For all the faults on display here, Bound is definitely not all bad. Both actresses look fantastic in this movie: Gershon is a turn-on in all her salacious bee-stung glory, whilst Tilly looks to be a cross between Dita Von Tesse and Bettie Boop. Pantoliano starts off as an annoyingly mundane archetypal mobster, but eventually comes into his own as a wrecking ball of nervous tension and unpredictable violence. Chris Meloni (that guy from Law and Order: SVU) does a great turn as the stereotypical boss's son, channelling Sonny Corleone as an arrogant-but-demented killer with anger issues. The lesbian sex scene is appropriately raunchy, but unfortunately there's only one (aaw), which makes this a triumph of titillation over tits, if you ask me. If there had been more sex it probably would have made up for the predictability of the narrative. As it is, Bound is a predictable genre piece with a steamy lesbian affair thrown in; nothing more or less.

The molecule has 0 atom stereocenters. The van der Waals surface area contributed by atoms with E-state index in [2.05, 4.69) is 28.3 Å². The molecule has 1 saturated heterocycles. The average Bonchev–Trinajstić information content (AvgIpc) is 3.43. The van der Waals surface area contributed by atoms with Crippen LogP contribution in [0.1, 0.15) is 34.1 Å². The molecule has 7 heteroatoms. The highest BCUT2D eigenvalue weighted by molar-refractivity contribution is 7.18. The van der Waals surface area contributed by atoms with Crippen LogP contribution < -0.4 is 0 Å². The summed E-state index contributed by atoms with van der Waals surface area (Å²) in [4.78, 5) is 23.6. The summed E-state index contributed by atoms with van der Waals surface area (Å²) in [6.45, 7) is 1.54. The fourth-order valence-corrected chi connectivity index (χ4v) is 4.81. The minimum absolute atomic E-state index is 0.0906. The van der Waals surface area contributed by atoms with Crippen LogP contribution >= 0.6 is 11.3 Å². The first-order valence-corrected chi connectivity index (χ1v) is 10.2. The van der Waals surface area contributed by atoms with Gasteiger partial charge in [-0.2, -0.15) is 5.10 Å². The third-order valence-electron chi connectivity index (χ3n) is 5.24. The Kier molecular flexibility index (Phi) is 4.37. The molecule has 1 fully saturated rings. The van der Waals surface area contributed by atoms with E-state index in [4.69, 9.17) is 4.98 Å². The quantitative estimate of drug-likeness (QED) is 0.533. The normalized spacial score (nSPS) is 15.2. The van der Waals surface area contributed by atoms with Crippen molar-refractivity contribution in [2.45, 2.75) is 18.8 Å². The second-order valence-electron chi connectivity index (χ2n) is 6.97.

Presented in its original 1:78:1 aspect ratio with 16:9 enhancement, it's easy to see where the Wachowski brothers were going with this: there's an emphasis on shadow and neutrality that was utilised to spectacular effect in The Matrix. However, most of the action in Bound is set in two alternating apartments so the effect has nothing to contrast with and, consequently, the movie tends to look mundane and dull. The transfer is pristine though; not a mark in sight. Strangely enough, I can't help but wonder if maybe a little video-grain might have suited the film a bit more, as the technical perfection of the image tends to underscore the overall lifelessness of the movie.